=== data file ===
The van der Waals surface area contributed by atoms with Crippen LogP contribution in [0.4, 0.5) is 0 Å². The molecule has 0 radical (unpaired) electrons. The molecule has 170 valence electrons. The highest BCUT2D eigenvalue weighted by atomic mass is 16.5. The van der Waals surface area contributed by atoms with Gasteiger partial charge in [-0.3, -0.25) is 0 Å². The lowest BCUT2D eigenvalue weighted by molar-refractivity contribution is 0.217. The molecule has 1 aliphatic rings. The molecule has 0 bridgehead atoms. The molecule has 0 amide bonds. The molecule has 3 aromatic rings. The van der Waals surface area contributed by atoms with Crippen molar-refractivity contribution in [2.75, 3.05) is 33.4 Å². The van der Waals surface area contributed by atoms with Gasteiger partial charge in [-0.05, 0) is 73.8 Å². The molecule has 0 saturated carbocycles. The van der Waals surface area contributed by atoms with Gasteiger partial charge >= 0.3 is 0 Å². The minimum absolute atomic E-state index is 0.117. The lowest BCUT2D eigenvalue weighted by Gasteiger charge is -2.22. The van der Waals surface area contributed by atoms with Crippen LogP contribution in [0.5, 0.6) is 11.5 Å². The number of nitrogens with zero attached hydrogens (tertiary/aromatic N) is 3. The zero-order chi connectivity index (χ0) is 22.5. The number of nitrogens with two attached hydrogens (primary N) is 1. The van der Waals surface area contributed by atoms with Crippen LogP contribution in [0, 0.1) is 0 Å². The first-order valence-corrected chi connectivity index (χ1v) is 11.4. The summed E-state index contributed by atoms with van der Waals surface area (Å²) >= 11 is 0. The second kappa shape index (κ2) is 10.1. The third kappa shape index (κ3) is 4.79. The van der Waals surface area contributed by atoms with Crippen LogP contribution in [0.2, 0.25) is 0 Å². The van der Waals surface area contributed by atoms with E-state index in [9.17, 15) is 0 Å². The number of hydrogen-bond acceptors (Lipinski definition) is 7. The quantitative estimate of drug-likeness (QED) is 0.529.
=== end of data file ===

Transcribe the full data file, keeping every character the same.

The van der Waals surface area contributed by atoms with Crippen LogP contribution in [0.4, 0.5) is 0 Å². The molecule has 0 radical (unpaired) electrons. The molecule has 170 valence electrons. The highest BCUT2D eigenvalue weighted by atomic mass is 16.5. The van der Waals surface area contributed by atoms with Gasteiger partial charge in [-0.3, -0.25) is 0 Å². The lowest BCUT2D eigenvalue weighted by molar-refractivity contribution is 0.217. The molecule has 1 aliphatic rings. The molecule has 0 bridgehead atoms. The molecule has 0 amide bonds. The molecule has 3 aromatic rings. The van der Waals surface area contributed by atoms with Crippen molar-refractivity contribution in [2.75, 3.05) is 33.4 Å². The van der Waals surface area contributed by atoms with Gasteiger partial charge in [-0.05, 0) is 73.8 Å². The molecule has 0 saturated carbocycles. The van der Waals surface area contributed by atoms with Gasteiger partial charge >= 0.3 is 0 Å². The minimum absolute atomic E-state index is 0.117. The lowest BCUT2D eigenvalue weighted by Gasteiger charge is -2.22. The van der Waals surface area contributed by atoms with Crippen LogP contribution in [0.5, 0.6) is 11.5 Å². The number of nitrogens with zero attached hydrogens (tertiary/aromatic N) is 3. The zero-order chi connectivity index (χ0) is 22.5. The number of nitrogens with two attached hydrogens (primary N) is 1. The van der Waals surface area contributed by atoms with Crippen LogP contribution in [0, 0.1) is 0 Å². The first-order valence-corrected chi connectivity index (χ1v) is 11.4. The summed E-state index contributed by atoms with van der Waals surface area (Å²) >= 11 is 0. The second kappa shape index (κ2) is 10.1. The third kappa shape index (κ3) is 4.79. The van der Waals surface area contributed by atoms with Crippen LogP contribution in [0.2, 0.25) is 0 Å². The van der Waals surface area contributed by atoms with E-state index in [9.17, 15) is 0 Å². The number of hydrogen-bond acceptors (Lipinski definition) is 7. The quantitative estimate of drug-likeness (QED) is 0.529.